Model: EU-EMS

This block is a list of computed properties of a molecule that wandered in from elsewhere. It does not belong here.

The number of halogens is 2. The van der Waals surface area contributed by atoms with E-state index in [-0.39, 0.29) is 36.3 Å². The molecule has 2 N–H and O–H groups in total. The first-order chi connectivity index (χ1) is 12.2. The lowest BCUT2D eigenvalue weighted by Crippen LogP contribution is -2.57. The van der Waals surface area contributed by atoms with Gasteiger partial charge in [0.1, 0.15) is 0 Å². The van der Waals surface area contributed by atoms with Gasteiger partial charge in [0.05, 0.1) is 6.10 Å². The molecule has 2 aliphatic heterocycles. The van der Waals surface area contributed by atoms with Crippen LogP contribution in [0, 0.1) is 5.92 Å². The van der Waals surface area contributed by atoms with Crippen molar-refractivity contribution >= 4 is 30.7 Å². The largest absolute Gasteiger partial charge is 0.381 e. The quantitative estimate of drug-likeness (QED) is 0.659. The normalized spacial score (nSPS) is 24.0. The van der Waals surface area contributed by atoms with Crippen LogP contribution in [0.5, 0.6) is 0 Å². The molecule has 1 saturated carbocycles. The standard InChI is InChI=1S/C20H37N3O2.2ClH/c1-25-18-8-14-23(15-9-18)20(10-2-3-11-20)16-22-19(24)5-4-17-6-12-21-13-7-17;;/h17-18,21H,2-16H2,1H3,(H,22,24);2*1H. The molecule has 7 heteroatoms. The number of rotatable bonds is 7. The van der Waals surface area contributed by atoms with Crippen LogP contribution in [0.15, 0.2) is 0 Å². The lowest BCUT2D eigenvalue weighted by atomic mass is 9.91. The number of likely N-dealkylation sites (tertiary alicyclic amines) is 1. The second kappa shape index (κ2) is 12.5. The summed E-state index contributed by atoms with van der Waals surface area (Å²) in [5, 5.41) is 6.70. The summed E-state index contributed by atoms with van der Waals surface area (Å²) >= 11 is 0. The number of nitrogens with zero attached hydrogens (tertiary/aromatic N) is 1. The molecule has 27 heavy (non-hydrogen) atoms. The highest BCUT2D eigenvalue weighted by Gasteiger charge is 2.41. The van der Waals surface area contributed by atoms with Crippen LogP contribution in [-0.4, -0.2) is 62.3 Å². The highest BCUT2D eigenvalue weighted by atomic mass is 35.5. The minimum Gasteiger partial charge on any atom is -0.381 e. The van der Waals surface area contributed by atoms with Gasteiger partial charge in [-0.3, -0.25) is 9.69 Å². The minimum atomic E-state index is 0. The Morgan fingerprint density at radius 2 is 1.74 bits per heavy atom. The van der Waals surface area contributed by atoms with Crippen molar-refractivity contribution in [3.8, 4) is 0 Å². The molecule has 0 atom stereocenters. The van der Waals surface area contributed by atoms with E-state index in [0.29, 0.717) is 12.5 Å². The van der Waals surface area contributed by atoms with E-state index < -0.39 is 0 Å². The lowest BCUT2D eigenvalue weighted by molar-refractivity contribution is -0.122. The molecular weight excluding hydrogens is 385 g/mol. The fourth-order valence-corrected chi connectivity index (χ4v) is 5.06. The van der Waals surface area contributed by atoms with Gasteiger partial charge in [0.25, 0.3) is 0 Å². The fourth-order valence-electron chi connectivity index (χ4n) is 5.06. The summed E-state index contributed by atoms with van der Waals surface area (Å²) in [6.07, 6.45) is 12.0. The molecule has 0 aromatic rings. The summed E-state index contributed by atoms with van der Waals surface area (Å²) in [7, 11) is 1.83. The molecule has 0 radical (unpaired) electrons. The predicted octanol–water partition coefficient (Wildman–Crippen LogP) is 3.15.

The EU Economic Modelling System (EU-EMS), created by the PBL Netherlands Environmental Assessment Agency, is a cutting-edge Spatial Computable General Equilibrium (SCGE) model that uses New Economic Geography (NEG) theory. It incorporates 62 global countries, and the Rest of the World (ROW), and a refined breakdown of the EU27 Member States plus the United Kingdom, into 271 NUTS2 (NUTS 2010) regions41. The model includes a representation of 63 NACE Rev.2 economic sectors. The EU-EMS includes the representation of monopolistic competition, increasing returns to scale, and regional labour migration. The model captures spatial interactions like trade, factor mobility, and knowledge spillovers, making it particularly apt for assessing region-specific and sector-specific direct and indirect economic impacts of SLR. The EU-EMS database is constructed using national, European, and international data, includes a unique multi-regional input–output (MRIO) table, presenting a detailed regional overview (NUTS2 for EU27 plus 35 non-EU countries) of the world. The MRIO database is constructed using the OECD ICIO database42, the BACI trade data43, the Eurostat regional statistics and national Supply and Use tables44, as well as the comprehensive regional transport database ETIS-Plus from the DG MOVE45. The latter database is used to estimate inter-regional trade flows.